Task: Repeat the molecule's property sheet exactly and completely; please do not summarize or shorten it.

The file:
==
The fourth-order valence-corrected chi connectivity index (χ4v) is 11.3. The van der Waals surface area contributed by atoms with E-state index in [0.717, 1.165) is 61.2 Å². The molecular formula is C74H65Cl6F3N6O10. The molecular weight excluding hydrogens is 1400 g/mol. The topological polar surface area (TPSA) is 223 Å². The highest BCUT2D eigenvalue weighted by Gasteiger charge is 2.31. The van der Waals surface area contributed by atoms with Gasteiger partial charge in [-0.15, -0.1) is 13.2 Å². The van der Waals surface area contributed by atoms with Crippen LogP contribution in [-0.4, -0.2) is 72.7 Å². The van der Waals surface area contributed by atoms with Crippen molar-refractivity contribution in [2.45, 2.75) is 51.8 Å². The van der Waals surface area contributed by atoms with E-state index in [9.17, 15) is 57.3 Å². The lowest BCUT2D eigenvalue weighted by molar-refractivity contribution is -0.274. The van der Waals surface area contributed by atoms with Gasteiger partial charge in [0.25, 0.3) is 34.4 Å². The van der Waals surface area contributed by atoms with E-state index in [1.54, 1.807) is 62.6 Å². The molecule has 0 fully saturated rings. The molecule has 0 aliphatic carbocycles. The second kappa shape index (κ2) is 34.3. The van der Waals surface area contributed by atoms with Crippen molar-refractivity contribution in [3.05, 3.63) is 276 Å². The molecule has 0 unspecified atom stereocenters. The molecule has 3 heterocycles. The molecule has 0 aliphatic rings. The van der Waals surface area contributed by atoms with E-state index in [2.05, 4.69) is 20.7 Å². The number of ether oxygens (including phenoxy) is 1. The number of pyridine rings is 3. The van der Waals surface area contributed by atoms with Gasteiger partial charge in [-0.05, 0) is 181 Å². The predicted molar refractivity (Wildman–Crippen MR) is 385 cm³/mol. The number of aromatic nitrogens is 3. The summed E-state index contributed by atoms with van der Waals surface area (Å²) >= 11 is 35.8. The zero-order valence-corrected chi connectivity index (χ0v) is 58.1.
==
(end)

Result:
The fourth-order valence-corrected chi connectivity index (χ4v) is 11.3. The van der Waals surface area contributed by atoms with E-state index in [0.717, 1.165) is 61.2 Å². The molecular formula is C74H65Cl6F3N6O10. The molecular weight excluding hydrogens is 1400 g/mol. The topological polar surface area (TPSA) is 223 Å². The highest BCUT2D eigenvalue weighted by Gasteiger charge is 2.31. The van der Waals surface area contributed by atoms with Gasteiger partial charge in [-0.15, -0.1) is 13.2 Å². The van der Waals surface area contributed by atoms with Crippen LogP contribution in [-0.4, -0.2) is 72.7 Å². The van der Waals surface area contributed by atoms with Crippen molar-refractivity contribution in [2.45, 2.75) is 51.8 Å². The van der Waals surface area contributed by atoms with E-state index in [9.17, 15) is 57.3 Å². The lowest BCUT2D eigenvalue weighted by molar-refractivity contribution is -0.274. The van der Waals surface area contributed by atoms with Gasteiger partial charge in [0.25, 0.3) is 34.4 Å². The van der Waals surface area contributed by atoms with E-state index in [1.54, 1.807) is 62.6 Å². The molecule has 0 fully saturated rings. The molecule has 0 aliphatic carbocycles. The second kappa shape index (κ2) is 34.3. The van der Waals surface area contributed by atoms with Crippen molar-refractivity contribution in [3.05, 3.63) is 276 Å². The molecule has 0 unspecified atom stereocenters. The molecule has 3 heterocycles. The molecule has 0 aliphatic rings. The van der Waals surface area contributed by atoms with E-state index in [2.05, 4.69) is 20.7 Å². The number of ether oxygens (including phenoxy) is 1. The number of pyridine rings is 3. The van der Waals surface area contributed by atoms with Gasteiger partial charge in [-0.05, 0) is 181 Å². The predicted molar refractivity (Wildman–Crippen MR) is 385 cm³/mol. The number of aromatic nitrogens is 3. The summed E-state index contributed by atoms with van der Waals surface area (Å²) >= 11 is 35.8. The zero-order valence-corrected chi connectivity index (χ0v) is 58.1.